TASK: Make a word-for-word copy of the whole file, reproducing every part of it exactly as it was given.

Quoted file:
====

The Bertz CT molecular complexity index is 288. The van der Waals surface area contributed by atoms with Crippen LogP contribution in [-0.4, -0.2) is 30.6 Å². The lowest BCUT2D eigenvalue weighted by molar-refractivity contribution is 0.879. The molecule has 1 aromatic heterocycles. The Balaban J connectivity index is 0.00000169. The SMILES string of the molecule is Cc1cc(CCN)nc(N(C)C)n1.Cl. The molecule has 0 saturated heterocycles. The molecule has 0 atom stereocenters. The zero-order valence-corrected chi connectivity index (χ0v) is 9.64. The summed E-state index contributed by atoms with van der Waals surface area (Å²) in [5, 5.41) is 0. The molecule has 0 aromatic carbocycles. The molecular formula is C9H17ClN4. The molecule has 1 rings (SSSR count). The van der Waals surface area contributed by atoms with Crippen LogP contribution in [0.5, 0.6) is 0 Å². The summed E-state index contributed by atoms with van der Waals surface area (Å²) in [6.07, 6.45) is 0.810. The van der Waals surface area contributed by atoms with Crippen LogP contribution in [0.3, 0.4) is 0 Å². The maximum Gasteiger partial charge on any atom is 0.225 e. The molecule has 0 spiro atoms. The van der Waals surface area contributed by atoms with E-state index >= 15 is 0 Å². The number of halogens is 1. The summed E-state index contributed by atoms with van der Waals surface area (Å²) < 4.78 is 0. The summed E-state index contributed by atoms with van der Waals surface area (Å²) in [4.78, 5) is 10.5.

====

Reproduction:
The Bertz CT molecular complexity index is 288. The van der Waals surface area contributed by atoms with Crippen LogP contribution in [-0.4, -0.2) is 30.6 Å². The lowest BCUT2D eigenvalue weighted by molar-refractivity contribution is 0.879. The molecule has 1 aromatic heterocycles. The Balaban J connectivity index is 0.00000169. The SMILES string of the molecule is Cc1cc(CCN)nc(N(C)C)n1.Cl. The molecule has 0 saturated heterocycles. The molecule has 0 atom stereocenters. The zero-order valence-corrected chi connectivity index (χ0v) is 9.64. The summed E-state index contributed by atoms with van der Waals surface area (Å²) in [5, 5.41) is 0. The molecule has 0 aromatic carbocycles. The molecular formula is C9H17ClN4. The molecule has 1 rings (SSSR count). The van der Waals surface area contributed by atoms with Crippen LogP contribution in [0.5, 0.6) is 0 Å². The summed E-state index contributed by atoms with van der Waals surface area (Å²) in [6.07, 6.45) is 0.810. The van der Waals surface area contributed by atoms with Crippen LogP contribution in [0.3, 0.4) is 0 Å². The maximum Gasteiger partial charge on any atom is 0.225 e. The molecule has 0 spiro atoms. The van der Waals surface area contributed by atoms with E-state index >= 15 is 0 Å². The number of halogens is 1. The summed E-state index contributed by atoms with van der Waals surface area (Å²) < 4.78 is 0. The summed E-state index contributed by atoms with van der Waals surface area (Å²) in [4.78, 5) is 10.5.